Liberal Reform and Industrial Relations: J.H. Whitley (1866-1935), Halifax Radical and Speaker of the House of Commons
J.H. Whitley came from an established business family in Halifax, where he engaged in youth work and municipal politics before becoming MP for Halifax from 1900 to 1928. He was a Liberal Radical who worked with Labour, gave his name to the industrial councils of the First World War, was Speaker of the House of Commons 1921-28 presiding over the debates at the time of the General Strike of 1926. In 1929-31 he toured India as chairman of the Royal Commission on Indian Labour and was chairman of the BBC between 1930 and 1935.
He was thus a vitally important political figure who was active at the rise of Labour and the decline of Liberalism, involved in the Liberal reforms of the Edwardian age, and deeply concerned about industrial relations in early twentieth century Britain and beyond.
This volume brings together leading academics and provides new information and analysis on the life, work and times of J.H. Whitley, offering a study of his career in British politics and society, focusing particularly on the last decade of the nineteenth century and the first three decades of the twentieth century.
Table of Contents
- J.H. Whitley (1866-1935): A Speaker shaped by his Halifax roots
- Clifton: Inspiration and Service
- J.H. Whitley: A Model for Free Churchmen
- J.H. Whitley and Halifax Politics between 1890 and 1906: The Politics of Social Reform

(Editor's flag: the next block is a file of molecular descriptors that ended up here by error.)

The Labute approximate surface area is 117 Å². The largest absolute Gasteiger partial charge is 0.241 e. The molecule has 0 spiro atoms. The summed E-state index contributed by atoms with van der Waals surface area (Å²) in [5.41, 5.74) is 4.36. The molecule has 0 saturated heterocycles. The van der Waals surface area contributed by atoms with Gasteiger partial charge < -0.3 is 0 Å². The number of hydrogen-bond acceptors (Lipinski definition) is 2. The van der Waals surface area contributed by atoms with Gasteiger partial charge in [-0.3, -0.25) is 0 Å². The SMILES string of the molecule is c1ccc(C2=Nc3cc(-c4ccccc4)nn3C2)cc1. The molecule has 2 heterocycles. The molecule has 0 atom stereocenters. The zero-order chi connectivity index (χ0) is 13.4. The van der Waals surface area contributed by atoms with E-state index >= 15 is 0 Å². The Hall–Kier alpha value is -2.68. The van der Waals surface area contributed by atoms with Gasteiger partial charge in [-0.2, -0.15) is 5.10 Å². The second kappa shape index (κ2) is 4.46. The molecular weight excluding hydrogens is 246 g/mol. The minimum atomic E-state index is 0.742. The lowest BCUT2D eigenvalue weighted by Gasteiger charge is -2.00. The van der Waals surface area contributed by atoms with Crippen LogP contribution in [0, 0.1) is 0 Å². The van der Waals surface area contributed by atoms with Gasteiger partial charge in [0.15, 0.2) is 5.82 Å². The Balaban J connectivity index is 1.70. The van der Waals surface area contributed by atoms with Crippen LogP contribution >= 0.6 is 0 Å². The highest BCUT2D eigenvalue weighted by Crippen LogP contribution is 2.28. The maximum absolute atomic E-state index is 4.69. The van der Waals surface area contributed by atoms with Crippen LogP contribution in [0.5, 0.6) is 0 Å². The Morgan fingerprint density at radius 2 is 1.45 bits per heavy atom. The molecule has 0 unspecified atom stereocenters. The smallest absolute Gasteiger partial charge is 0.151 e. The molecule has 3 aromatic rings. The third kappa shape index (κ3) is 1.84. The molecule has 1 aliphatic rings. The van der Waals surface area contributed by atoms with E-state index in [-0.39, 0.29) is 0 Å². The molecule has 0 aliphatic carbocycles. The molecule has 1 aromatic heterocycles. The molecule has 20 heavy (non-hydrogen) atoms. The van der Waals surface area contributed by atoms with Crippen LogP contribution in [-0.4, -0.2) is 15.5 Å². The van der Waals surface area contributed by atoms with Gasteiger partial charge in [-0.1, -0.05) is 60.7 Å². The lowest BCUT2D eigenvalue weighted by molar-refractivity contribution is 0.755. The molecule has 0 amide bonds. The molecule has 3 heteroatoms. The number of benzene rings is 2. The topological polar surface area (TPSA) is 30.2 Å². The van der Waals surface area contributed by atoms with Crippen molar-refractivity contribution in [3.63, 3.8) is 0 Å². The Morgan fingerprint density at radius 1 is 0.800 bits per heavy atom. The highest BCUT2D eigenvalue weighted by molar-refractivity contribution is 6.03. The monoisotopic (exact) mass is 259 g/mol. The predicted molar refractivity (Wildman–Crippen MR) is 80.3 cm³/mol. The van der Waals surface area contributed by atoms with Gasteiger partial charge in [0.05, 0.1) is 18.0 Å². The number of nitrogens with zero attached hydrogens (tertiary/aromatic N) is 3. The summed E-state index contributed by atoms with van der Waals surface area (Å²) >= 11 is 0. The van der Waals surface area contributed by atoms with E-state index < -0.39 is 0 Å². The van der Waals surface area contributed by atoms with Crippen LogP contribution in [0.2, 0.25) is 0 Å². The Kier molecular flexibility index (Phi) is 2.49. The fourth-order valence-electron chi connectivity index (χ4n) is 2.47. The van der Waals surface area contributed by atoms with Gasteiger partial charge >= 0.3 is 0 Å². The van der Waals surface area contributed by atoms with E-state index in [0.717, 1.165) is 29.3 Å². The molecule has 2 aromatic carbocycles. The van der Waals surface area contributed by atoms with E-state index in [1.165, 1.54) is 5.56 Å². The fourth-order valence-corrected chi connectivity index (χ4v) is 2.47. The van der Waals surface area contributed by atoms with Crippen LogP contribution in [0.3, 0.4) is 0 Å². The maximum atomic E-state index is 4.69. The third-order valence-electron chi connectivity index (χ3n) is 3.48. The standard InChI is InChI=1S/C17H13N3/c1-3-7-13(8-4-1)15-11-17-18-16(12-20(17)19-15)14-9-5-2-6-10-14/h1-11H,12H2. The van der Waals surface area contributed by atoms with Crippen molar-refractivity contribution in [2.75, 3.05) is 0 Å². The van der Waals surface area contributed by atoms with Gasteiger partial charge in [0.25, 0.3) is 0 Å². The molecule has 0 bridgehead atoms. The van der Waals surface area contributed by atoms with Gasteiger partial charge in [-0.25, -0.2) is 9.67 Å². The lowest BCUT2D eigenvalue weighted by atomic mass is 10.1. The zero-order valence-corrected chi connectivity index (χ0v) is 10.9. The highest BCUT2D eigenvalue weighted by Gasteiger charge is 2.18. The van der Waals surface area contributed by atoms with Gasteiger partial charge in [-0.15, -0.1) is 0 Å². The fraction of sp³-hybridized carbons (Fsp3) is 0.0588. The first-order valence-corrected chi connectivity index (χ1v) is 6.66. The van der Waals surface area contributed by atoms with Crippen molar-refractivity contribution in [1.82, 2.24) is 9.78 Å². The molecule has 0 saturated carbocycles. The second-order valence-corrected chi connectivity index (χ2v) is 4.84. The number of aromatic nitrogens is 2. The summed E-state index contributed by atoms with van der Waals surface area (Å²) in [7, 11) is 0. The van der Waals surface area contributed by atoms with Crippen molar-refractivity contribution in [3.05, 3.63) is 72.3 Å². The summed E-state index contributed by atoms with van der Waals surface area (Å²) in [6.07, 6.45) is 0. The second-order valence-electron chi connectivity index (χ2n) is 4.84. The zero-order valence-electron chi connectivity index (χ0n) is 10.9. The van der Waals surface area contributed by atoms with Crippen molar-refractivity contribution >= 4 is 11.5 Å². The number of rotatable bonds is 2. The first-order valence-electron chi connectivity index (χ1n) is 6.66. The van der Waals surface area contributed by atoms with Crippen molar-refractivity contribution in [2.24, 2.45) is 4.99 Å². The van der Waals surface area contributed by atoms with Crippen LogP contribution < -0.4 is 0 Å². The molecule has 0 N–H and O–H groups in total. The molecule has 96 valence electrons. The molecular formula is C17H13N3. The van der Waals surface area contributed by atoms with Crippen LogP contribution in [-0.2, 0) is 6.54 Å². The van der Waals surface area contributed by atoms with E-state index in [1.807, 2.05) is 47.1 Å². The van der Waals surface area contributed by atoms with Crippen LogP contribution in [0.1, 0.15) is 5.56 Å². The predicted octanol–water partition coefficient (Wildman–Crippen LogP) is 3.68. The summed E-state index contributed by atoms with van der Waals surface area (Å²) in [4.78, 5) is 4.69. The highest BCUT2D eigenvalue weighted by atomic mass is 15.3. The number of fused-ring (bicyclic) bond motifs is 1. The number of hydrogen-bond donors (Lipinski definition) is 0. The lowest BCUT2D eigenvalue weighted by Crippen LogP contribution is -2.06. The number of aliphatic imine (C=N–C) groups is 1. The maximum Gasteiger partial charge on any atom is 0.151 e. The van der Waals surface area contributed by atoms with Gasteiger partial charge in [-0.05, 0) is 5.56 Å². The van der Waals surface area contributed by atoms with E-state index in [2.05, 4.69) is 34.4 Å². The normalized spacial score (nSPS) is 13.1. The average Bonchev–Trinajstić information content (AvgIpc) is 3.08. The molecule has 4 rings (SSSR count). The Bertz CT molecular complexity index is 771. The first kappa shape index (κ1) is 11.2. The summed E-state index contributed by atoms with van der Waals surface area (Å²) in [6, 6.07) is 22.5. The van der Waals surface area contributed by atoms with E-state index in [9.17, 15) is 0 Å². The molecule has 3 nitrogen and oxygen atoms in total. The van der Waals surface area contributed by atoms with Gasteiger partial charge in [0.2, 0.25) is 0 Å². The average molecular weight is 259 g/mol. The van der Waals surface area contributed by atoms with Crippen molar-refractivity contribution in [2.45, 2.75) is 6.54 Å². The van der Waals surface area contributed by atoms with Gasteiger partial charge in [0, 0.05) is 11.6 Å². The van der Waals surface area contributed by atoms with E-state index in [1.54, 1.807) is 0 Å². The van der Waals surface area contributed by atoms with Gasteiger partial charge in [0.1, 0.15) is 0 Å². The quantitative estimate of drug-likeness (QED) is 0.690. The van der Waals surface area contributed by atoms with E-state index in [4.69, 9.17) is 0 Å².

- Industrial Relations and joint industrial councils: the UK and beyond 1916-1939
- J.H. Whitley as Speaker of the House of Commons, 1921-1928
- J.H. Whitley and St. Stephen’s Hall in the Palace of Westminster
- J.H. Whitley and the Royal Commission on Labour in India 1929-1931
- J.H. Whitley and the BBC 1930-1935
- ‘Equal partners in a great enterprise’: experiencing Radio in Yorkshire
- Self-government: J. H. Whitley’s worlds in context
- J.H. Whitley ‘first draft of history’: a study of the obituaries and personal tributes
John Hargreaves, Keith Laybourn, and Richard Toye
C. S. Knighton
Graham E. Seel
Amerdeep Panesar, Amy Stoddard, James Turner, Paul Ward and Sarah Wells
in the time of J. H. Whitley
John A. Hargreaves is an Associate of the Leeds Centre for Victorian Studies, and is a Fellow of the Royal Historical Society, a Fellow of the Historical Association and a Fellow of the Society of Anitiquaries. He has written extensively and co-edited Slavery in Yorkshire: Richard Oastler and the campaign against child labour in the Industrial Revolution (2012).
Keith Laybourn is the Diamond Jubilee Professor of the University of Huddersfield, a prolific writer on British labour history, and both President and Secretary of the Society for the Study of Labour History. He co-authored Britain’s First Labour Government (2006, 2013) and has recently published The Battle for the Roads of Britain: Police, Motorists and the Law c. 1890-1970 (2015).
Richard Toye is Professor of Modern History at the University of Exeter. He is widely published and his most recent book (co-written with Martin Thomas) is Arguing about Empire: Imperial Rhetoric in Britain and France, 1882-1956 (2017).